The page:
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Since same-sex marriages were legalised in the UK in 2014, we’ve thankfully and finally joined the ranks of a growing number of countries supporting marriage equality. For those who have already entered into a civil partnership, the Marriage (Same-sex couples) Act of 2013 offers the ability to convert this into a civil marriage but is under no obligation to do so if they would rather retain their civil partnership.
Under the Civil Partnership Act of 2004, same-sex couples have been entitled to legally register their relationship. By doing so, it offers the same legal rights and responsibilities as a civil marriage across a range of matters, such as inheritance, pensions, child maintenance and life assurance and is exclusively for same-sex couples.
As with civil marriages, couples entering into a civil partnership must give at least 28 days notice at their local register office. The partnership becomes legal once both parties and their witnesses have signed the registration certificate, however, this does not need to be signed during an official ceremony. It allows the couple to enter into a partnership on a private basis, where no official vows are recited.
For many, the reasoning behind the conversion of a civil partnership is primarily due to labels rather than legal implications and the desire to be included and accepted within a society. However, in countries where same sex marriage is legal, civil partnership is not a recognised custom and therefore couples living abroad are not entitled to the same rights as if they were married.
The process of converting a civil partnership into a marriage in the UK is a relatively simple one. You may either do this at a register office, with or without a ceremony or at a religious or licensed venue where same-sex marriage has been approved.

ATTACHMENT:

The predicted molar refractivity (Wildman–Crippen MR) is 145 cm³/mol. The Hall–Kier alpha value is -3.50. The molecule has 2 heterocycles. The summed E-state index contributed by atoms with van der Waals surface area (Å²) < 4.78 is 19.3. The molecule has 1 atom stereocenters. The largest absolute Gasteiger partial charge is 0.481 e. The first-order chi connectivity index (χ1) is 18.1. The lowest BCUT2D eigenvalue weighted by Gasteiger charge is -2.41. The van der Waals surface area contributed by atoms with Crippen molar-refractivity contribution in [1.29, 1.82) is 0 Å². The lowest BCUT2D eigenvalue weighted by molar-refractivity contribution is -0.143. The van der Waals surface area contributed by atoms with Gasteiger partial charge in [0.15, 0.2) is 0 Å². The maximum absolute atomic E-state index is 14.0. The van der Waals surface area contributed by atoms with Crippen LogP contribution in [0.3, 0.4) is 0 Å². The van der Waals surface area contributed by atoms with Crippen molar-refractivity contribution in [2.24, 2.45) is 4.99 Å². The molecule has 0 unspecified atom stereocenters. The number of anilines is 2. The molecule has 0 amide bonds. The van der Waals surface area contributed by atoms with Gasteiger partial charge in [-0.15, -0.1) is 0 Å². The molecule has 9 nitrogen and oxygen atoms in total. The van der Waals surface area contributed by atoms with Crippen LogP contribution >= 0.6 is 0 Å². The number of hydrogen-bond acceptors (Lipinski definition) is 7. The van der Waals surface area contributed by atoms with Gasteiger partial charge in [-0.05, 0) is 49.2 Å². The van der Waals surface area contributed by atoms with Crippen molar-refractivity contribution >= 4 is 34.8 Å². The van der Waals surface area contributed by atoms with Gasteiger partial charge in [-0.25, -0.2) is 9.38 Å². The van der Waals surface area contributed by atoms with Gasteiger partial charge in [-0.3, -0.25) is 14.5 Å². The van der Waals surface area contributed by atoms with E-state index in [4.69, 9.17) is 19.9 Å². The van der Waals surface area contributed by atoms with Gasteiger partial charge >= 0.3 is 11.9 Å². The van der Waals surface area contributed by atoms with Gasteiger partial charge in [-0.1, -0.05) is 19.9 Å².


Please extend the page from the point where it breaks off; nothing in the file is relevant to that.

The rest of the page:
You will need to pay for a marriage certificate, the date on which will read the when your civil partnership was formed.
Make an appointment at your local register office with the superintendent registrar. You will then sign the ‘conversion to marriage’ declaration and can follow this with a ceremony in which you may recite vows.
Your friends and family can attend the ceremony but witnesses are not required
With over a third of British couples still opting for a religious aspect of their day, the option sadly isn’t always there for same-sex couples as some religions are explicitly banned from performing same sex marriage. The governing body of a religious organisation can opt in and consent to same-sex marriages but must continue to act in accordance with their doctrines and beliefs.
In these circumstances, a religious marriage of a same-sex couple will only be possible if an individual minister is willing to conduct the marriage and the premises has been registered for marriages of same sex couples.